A New York-based designer from fashion label Paris 99 has uploaded an Instagram post and a series of Instagram stories, alleging that her designs heavily influenced Red Velvet’s outfits for their latest release—but were done without her permission.
Red Velvet will be releasing their new mini-album The ReVe Festival and have been dropping teaser images ahead of its release.
The designer, Paris Starn, claimed that the outfits worn by the members in the teaser images “take heavy ‘inspiration’” from her work. She uploaded Instagram stories that point to the similarities between her outfits and the ones worn by the members.
The outfits are accented with wavy laces and have chequered prints. While they’re not identical, we can see how similar they look, from the cutout details to neckline.
She also alleges that Red Velvet’s company, SM Entertainment, had taken ideas from her imagery that she worked with artist Ondine Viñao.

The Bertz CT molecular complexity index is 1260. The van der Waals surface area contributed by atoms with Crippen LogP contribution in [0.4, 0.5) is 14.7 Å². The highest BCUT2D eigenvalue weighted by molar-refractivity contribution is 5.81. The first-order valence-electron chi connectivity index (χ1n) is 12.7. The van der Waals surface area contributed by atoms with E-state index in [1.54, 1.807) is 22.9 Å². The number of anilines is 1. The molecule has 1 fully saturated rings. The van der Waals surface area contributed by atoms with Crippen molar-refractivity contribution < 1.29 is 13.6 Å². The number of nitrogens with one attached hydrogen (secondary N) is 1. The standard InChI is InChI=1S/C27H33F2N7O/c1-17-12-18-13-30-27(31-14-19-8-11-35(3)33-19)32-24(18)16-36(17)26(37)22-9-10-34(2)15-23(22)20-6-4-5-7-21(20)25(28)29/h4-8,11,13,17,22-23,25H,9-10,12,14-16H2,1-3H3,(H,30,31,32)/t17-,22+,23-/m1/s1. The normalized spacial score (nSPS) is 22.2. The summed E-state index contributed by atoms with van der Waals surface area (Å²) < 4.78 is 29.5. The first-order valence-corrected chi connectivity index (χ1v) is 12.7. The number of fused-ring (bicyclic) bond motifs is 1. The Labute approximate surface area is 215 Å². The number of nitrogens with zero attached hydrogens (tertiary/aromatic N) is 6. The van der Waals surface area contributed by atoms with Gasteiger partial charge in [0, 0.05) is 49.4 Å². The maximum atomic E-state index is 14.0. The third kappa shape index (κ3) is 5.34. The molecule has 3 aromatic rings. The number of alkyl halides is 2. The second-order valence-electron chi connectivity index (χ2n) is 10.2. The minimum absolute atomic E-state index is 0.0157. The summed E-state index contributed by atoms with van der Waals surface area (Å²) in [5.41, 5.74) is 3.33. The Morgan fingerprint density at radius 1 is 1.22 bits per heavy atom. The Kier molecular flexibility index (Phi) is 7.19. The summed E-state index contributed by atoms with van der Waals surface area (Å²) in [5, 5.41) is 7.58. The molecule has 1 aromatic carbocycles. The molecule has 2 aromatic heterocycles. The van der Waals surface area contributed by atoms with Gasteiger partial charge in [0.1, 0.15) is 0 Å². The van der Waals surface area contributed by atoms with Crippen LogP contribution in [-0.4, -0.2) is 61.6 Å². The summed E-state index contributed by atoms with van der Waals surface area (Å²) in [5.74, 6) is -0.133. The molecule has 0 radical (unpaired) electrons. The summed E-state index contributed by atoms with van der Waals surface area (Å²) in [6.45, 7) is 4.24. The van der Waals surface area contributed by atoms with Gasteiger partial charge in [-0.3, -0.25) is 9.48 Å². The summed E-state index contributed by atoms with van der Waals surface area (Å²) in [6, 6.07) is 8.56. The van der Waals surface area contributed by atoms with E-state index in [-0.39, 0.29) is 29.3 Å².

She wrote, “It deeply hurts to see large groups, that could have helped out a small designer, instead take from our hard work and brand it as their own.”
View this post on Instagram
Greatly appreciate so many of you bringing to my attention k-pop group @redvelvet.smtown wearing garments that take heavy “inspiration” from my work. No one on the team @smtown ever reached out to collaborate on designs, which I would have loved to participate in. The company also took from our imagery which we created with artist @ondine.vinao. It deeply hurts to see large groups, that could have helped out a small designer, instead take from our hard work and brand it as their own. Check out our story for me examples
Fans have reached out to her to explain that Red Velvet was possibly not involved in the direction and outfits, while one fan has tagged SM Entertainment in an Instagram story, asking them to clarify the situation as it not only damages the group’s reputation, but is also unfair to the designer.
According to the brand’s official website, Paris launched her first collection during the Spring Summer 18 season, which means the brand is fairly new to the industry. Her designs “incorporates textiles that were used in the mid century for both clothing and home decor, yet gives them a contemporary twist.”
Image: TPG/Click Photos